Strumming electrics 🤔

I recall reading somewhere that you normally strum acoustic guitars over the soundhole, as the sound resonates best from this area.

In my most recent recording, @LBro pointed out that I was strumming up around the 17th fret and I might get a fuller sound if I moved down over the pickup area.
Initially this made a lot of sense, as that is what you’d do with an acoustic and it would seem natural to strum over the pickup. More importantly, he has much more experience than me and I am sure he is right.
My understanding of electric guitars is that the sound is purely a result of the metal string vibrating back and forth in a magnetic field (generated by the pickups, magnets wrapped in metal coils).
Now to make any string vibrate (with the same amount of strumming/picking force) the optimal point of contact should surely lie in the centre of the string (i.e. between nut and bridge).
If you strum an unplugged e-guitar indeed it is louder strumming in the centre, as opposed to either close to the nut or bridge.
My questions essentially are:

  1. Does it make that much difference where you strum an electric guitar?
  2. If yes, is it purely a volume effect or a tone quality as well?

I am sure many good folks’ answer will be yes it does, but if anyone has a physical explanation (that I can understand, that’d be :sunglasses:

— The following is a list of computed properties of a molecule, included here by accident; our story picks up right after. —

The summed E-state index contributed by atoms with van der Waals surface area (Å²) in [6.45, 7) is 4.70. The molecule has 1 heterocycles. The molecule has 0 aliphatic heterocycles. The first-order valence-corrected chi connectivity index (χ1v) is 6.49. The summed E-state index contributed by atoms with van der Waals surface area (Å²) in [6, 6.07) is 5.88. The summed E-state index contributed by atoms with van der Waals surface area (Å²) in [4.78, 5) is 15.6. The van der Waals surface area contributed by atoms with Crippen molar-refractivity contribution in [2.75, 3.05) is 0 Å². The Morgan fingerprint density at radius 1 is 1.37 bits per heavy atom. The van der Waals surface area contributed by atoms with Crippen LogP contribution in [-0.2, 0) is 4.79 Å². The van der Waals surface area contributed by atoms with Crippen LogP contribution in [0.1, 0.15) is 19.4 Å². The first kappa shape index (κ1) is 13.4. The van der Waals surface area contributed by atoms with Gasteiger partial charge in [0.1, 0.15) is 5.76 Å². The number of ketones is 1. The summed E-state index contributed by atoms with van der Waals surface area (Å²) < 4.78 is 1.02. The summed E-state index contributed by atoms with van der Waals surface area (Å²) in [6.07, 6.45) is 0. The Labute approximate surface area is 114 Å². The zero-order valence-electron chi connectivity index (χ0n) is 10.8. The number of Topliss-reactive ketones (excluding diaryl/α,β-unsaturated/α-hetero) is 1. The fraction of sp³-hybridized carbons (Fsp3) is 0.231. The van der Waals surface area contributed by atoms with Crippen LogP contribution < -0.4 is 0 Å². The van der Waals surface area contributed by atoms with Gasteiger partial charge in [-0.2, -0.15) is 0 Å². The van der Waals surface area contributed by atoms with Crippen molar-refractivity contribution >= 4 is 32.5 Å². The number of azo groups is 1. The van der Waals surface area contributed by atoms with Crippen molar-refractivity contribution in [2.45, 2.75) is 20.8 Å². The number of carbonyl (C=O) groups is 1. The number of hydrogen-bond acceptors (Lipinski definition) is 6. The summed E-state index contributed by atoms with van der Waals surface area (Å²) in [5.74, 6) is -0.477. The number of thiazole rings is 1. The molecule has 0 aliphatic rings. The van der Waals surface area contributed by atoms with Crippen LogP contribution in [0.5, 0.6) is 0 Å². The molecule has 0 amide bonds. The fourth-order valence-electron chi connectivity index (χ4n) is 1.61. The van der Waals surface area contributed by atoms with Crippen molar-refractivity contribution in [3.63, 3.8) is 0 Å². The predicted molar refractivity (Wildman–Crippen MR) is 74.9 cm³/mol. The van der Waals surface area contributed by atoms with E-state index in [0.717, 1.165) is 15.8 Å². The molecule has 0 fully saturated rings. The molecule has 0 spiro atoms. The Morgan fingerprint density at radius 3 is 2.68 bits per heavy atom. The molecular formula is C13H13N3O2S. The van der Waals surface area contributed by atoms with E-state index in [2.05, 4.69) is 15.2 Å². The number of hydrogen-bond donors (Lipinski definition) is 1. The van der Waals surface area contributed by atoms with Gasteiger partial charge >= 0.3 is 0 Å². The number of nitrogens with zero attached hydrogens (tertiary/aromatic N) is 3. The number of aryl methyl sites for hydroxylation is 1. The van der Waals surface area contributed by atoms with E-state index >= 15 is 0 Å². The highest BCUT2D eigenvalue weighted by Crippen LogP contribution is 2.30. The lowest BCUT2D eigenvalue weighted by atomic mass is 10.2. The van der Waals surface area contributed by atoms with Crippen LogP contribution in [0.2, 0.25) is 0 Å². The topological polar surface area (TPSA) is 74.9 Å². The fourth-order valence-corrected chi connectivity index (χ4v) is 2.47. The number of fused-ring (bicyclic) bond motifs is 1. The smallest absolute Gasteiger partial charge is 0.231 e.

(@Majik perhaps? :laughing:)


Hey @brianlarsen, I will not match @Majik 's depth of knowledge, but I’m quicker off the mark :wink:

It does make a difference and the difference is in tone. The closer you get to the bridge, the more “twangy” it sounds. There is a physics reason for this. Whenever you pluck a string, it vibrates mostly at the fundamental frequency (i.e. the length of the string forms a single wavelength), but there are also vibrations at higher frequencies (double the fundamental, triple the fundamental, etc.) and these are known as overtones.

Plucking near the bridge increases the prominence of these overtones in the overall vibration of the string, leading to the more “twangy” sound (which just means more higher frequencies).

BTW, all this is true for acoustic guitars, too.


The early bird gets the worm, John.
Take your pick: lug-, rag- or ear-… :laughing:

That makes perfect sense, and indeed fits in with what I hear.
However for most of my strumming on e-guitar, I’m usually looking for a full (acousticky) type sound, not a high-pitched twangy one. In which case, logic would suggest strumming in the middle of the strings (on the neck)?


Some of it may be dependant on the guitar type, model and what not. I would pin this one on the ears mano… Plug in a good set of cans and strum in differing spots to hear the differences.

Also - I would not say to strum at the bridge. I was thinking more down by the bottom of the neck and over the pups…

Another consideration is your palm muting. I think you might find it easier to mute with the palm down lower towards the bridge?


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So … and my deficiency now also comes in handy, and now I have a nice story when someone points it out to me … (not that I really realized it, but I tell that of course not )…
Thanks for the question… :grin:

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Well, it only gets quite twangy when you get very close to the bridge. (I’ll be waiting on a telecaster-fueled chicken-pickin’ country version of McArthur Park. :grinning:).

Agree 100% with @LBro that you should experiment and find the position that gives you the sound you are looking for.

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Check out Keef he’s frequently picking and strumming half way down the neck or at least around the 9th fret. And he’s not a bad playa apparently !!